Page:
November 1989

A cloudless sky overlaps the receding morning grey. On the streets of Rutbah, the potholes are puddles and asphalt glossy as I stroll in a dream state: absorbing the first impressions of my first day in Iraq: little did I know what I was in for.

I, am, away with it. Still tired. And I don’t even notice the Nissan pick-up slow up beside me.

But I soon accept a lift; he speaks no English but lets me out 400 meters later – in the slow center of town.

I sip sweet black tea outside a basic café and dwell: So this is Iraq. It’s okay – quiet, people seem friendly, super-curious for sure.

Across from me rows of flat-roofed, sun-bleached, bland concrete buildings border the dusty asphalt main-street.

Many have a half-completed look, with bricks and rusting steel exposed, awaiting an optimistic additional storey.

A few people are out and about but it’s not busy. Shops display modern clothing, Adidas bags and other goods hanging from pinned-back steel doors, where wooden crates and heaped sacks clutter their entrances.

Basically a scene not worth writing about but to bring it alive suddenly – a man balancing a tray of tiny glasses on his fingertips says:

“You are welcome to Iraq. Most welcome!” “Thank you. It’s good to be here.”

And I ask him how much I owe him. “No. This okay, no money.” “No money? Free?” “Yes free for you. You like more?”

He replaces my empty glass with another fresh glass of tea then darts between tables, serving others while still shouting out questions at me:

Which country you from?

Your name is?

You are tourist, yes?

Where you go after here?

How long you stay Iraq, friend?

During this tea talk a hell-of-a-noise emerges from down the mainstreet to be loads of schoolchildren marching and chanting.

Three boys lead the crowd holding Saddam portraits.

Followed by two lads with a large-scripted Arabic banner. Two girls in camouflage frocks carrying colorful bouquets. Two boys troop flags. The Iraqi national flag flutters limply in the light breeze as columns of school boys – flanked by unsmiling teachers – follow on mass.

I see two lads giggle and jostle – to get scolded by a serious man.

I ask the guy standing beside me “What’s this for?”

Another man replies “Holy-day” Well, it wasn’t Ramadan (the Muslim holy month), that I did know. I asked him again “A holiday for what?” “Our president, Saddam.” Really? Weird way to spend a holiday.

But I’m intrigued so I follow the parade – since I’m heading out of town to hitch, anyway.

On traffic island a huge mural of Saddam’s head and shoulders – in military uniform and shades – dominates the passing kids. Several children call to me and I take their photo.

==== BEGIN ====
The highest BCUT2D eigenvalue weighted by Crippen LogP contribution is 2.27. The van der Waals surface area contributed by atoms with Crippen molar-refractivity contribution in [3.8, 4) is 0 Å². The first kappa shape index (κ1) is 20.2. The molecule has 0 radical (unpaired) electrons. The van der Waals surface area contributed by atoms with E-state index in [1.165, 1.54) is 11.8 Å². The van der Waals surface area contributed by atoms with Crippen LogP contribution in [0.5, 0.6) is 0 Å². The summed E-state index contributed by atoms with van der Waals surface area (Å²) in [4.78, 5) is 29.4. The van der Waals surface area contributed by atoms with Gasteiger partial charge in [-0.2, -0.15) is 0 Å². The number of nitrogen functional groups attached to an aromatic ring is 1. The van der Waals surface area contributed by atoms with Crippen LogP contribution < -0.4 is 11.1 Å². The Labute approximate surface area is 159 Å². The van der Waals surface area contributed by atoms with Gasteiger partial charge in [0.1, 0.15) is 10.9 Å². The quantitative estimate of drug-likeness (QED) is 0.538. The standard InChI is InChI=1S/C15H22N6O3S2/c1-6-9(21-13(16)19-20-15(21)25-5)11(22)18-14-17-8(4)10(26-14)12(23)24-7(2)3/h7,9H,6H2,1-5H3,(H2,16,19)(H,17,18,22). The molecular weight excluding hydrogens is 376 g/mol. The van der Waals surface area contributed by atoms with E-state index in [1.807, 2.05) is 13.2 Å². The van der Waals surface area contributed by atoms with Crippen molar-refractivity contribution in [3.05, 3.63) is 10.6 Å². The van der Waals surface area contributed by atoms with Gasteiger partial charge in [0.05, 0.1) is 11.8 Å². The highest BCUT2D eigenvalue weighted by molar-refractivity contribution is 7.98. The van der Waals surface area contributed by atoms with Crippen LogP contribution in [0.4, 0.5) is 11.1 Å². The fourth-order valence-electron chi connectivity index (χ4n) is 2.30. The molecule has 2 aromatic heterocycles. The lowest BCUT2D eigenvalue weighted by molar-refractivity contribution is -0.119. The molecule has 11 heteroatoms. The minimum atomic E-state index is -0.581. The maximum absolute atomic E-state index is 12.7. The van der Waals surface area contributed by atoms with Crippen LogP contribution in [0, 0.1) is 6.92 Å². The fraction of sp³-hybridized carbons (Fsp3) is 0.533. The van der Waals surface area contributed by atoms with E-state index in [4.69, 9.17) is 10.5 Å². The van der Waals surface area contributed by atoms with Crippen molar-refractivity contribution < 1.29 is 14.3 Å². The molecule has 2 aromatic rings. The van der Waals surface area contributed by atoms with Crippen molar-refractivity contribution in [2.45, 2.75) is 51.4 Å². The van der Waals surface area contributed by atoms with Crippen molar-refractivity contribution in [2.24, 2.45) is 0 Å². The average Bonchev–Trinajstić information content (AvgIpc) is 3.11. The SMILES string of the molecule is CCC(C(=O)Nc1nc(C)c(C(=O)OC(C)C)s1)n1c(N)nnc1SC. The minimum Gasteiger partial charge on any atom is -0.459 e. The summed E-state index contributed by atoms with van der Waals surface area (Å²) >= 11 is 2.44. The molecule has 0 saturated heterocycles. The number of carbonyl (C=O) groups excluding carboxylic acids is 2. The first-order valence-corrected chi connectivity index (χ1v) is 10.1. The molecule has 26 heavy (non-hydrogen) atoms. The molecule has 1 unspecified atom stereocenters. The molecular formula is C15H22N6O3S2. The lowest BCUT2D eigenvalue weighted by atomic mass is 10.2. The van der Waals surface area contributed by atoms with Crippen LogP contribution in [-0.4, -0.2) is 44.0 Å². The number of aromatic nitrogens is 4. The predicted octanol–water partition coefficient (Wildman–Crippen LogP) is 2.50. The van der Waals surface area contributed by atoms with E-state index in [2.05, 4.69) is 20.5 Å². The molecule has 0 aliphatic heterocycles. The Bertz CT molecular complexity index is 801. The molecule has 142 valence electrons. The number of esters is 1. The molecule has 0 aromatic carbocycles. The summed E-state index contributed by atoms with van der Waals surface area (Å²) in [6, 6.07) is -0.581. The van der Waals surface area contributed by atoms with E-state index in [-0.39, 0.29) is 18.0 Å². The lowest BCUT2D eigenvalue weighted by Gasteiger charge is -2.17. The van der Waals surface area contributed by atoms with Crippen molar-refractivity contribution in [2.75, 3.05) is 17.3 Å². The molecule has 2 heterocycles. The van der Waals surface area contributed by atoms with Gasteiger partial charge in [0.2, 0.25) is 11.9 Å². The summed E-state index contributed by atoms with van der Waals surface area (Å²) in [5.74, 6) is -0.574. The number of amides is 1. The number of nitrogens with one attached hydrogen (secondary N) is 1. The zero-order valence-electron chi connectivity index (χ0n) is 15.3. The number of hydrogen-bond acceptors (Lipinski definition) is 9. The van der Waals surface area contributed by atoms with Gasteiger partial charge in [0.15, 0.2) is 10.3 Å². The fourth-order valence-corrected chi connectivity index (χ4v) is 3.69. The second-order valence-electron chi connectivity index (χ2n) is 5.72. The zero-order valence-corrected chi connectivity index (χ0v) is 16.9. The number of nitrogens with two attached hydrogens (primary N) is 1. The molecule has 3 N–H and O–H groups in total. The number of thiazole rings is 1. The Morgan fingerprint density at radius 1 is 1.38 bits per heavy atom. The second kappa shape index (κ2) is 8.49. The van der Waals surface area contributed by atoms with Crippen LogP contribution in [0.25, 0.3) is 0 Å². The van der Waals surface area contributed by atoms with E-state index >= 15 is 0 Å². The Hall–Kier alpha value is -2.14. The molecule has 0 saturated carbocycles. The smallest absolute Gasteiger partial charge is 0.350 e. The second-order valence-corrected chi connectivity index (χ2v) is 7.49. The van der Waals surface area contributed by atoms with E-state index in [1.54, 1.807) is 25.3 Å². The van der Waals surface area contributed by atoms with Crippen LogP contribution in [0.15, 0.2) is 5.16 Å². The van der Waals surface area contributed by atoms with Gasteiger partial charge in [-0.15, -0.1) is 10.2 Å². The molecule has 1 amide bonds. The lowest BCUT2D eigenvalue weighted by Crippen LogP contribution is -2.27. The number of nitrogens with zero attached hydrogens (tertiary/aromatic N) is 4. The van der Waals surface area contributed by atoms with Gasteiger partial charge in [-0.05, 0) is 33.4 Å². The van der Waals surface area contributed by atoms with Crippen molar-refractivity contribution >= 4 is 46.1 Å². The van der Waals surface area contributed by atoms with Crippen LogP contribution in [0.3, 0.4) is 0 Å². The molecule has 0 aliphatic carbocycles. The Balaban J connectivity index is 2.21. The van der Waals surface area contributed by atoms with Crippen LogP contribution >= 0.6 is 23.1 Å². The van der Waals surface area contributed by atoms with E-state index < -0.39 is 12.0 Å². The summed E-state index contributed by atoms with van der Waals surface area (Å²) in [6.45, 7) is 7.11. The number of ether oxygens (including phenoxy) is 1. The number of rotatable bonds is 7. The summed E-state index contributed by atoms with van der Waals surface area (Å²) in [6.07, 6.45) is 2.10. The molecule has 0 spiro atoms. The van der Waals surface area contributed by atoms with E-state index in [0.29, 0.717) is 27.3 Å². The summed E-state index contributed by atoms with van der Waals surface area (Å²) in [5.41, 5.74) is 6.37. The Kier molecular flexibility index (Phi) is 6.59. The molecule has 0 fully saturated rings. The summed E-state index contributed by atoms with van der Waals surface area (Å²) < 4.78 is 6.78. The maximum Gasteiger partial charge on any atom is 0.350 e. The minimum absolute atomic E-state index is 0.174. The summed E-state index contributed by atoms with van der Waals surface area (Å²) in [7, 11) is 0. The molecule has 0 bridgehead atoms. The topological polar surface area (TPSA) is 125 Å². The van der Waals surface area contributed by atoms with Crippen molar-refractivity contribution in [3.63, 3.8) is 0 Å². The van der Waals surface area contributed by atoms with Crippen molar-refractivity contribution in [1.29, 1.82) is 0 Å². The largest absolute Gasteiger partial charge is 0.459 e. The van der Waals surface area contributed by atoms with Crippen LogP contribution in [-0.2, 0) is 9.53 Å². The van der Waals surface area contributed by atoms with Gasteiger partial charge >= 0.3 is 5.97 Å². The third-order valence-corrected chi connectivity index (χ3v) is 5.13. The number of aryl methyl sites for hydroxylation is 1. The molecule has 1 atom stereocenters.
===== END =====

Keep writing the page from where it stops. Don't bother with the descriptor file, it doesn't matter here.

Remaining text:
Soon the parade merges with adults gathered in a parched park shaded by Eucalyptus trees.

There on a stage are wreaths of color, more presidential portraits, more Iraqi flags.

In fact the entire stage is a parcel of Iraqi tri-colors – of red, white with green stars and black ribbons wrapping everything and everybody, adding an authoritative splash of official color to the drab-suited dignitaries seated by the speaker’s podium.

Raspy, amplified Arabic shrieks over the crowd to reach across the street to where I stand watching; not wanting to be intrusive I purposely keep a distance because already I’ve been the reason for too many bewildered stares.

I’m crouched down rewinding my film, about to put a new one in the camera when I gaze up to see many faces staring and pointing over at me? At me !!!

A wildfire ignites before my eyes as Arabs whisper to one another as the murmuring spreads to crackling as more faces turn to stare at me.

The speaker is losing his audience – his words no longer of interest as 100s of eyes now stare at me.

Fuck. Shit. Feeling uncomfortable I leave but before a half-meter a guy in suit-and-tie is beside me, identifying himself as “Security.”

I forget about the million stares on me as he glares down and barks “You have no right to be here! No photos allowed! Why are you here?”

“I’m a tourist.”

“You have visa?”

“Yeah.”

“You have permission for camera?”

“Whose permission?”

“You must have a letter from from the Foreign Ministry in Baghdad”

“But I haven’t reached Baghdad yet!”

He thrust his hand forward – “Give your film to me!”

  “No! I’m not losing my photos of Jordan.”

And shoving my camera into my bag I walk away raving madly. “I’m a tourist! I’m a tourist! Tourists carry cameras!” To my surprise he leaves me alone.

The incident makes me uneasy. Time to leave town – quick.

I decide against hitch-hiking (I’d hitched the desert from Amman in Jordan, the day before) any further and instead backtrack to the bus station where I join three Iraqis in a shared taxi to Ramadi …

NOTE: 3 weeks later I was arrested, detained for 30 hours by the Iraqi military in Ranya, Kurdistan, accused of being a spy. But that’s another story and an even crazier one.

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